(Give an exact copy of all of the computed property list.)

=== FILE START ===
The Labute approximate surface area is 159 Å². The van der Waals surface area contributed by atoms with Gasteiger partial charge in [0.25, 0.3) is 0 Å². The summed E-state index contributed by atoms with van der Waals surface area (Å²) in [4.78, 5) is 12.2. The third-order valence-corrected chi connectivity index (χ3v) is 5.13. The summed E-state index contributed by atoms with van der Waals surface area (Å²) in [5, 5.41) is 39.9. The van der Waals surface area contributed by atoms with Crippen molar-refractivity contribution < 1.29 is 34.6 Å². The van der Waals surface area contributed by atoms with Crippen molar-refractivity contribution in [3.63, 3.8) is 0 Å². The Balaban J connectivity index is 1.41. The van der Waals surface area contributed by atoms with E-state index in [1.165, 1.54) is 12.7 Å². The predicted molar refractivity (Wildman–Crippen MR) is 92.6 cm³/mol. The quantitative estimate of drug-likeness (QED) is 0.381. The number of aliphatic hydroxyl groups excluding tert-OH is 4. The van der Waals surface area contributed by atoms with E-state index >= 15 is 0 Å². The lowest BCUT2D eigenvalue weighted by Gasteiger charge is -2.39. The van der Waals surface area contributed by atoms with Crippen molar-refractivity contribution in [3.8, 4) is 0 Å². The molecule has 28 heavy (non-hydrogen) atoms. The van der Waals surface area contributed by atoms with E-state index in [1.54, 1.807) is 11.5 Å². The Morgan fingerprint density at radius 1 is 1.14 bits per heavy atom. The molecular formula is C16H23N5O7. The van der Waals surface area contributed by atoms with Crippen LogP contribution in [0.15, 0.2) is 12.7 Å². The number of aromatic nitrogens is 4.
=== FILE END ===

The Labute approximate surface area is 159 Å². The van der Waals surface area contributed by atoms with Gasteiger partial charge in [0.25, 0.3) is 0 Å². The summed E-state index contributed by atoms with van der Waals surface area (Å²) in [4.78, 5) is 12.2. The third-order valence-corrected chi connectivity index (χ3v) is 5.13. The summed E-state index contributed by atoms with van der Waals surface area (Å²) in [5, 5.41) is 39.9. The van der Waals surface area contributed by atoms with Crippen molar-refractivity contribution < 1.29 is 34.6 Å². The van der Waals surface area contributed by atoms with Crippen molar-refractivity contribution in [3.63, 3.8) is 0 Å². The Balaban J connectivity index is 1.41. The van der Waals surface area contributed by atoms with E-state index in [1.165, 1.54) is 12.7 Å². The predicted molar refractivity (Wildman–Crippen MR) is 92.6 cm³/mol. The quantitative estimate of drug-likeness (QED) is 0.381. The number of aliphatic hydroxyl groups excluding tert-OH is 4. The van der Waals surface area contributed by atoms with E-state index >= 15 is 0 Å². The lowest BCUT2D eigenvalue weighted by Gasteiger charge is -2.39. The van der Waals surface area contributed by atoms with Crippen molar-refractivity contribution in [3.8, 4) is 0 Å². The molecule has 28 heavy (non-hydrogen) atoms. The van der Waals surface area contributed by atoms with E-state index in [1.54, 1.807) is 11.5 Å². The Morgan fingerprint density at radius 1 is 1.14 bits per heavy atom. The molecular formula is C16H23N5O7. The van der Waals surface area contributed by atoms with Crippen LogP contribution in [0.15, 0.2) is 12.7 Å². The number of aromatic nitrogens is 4.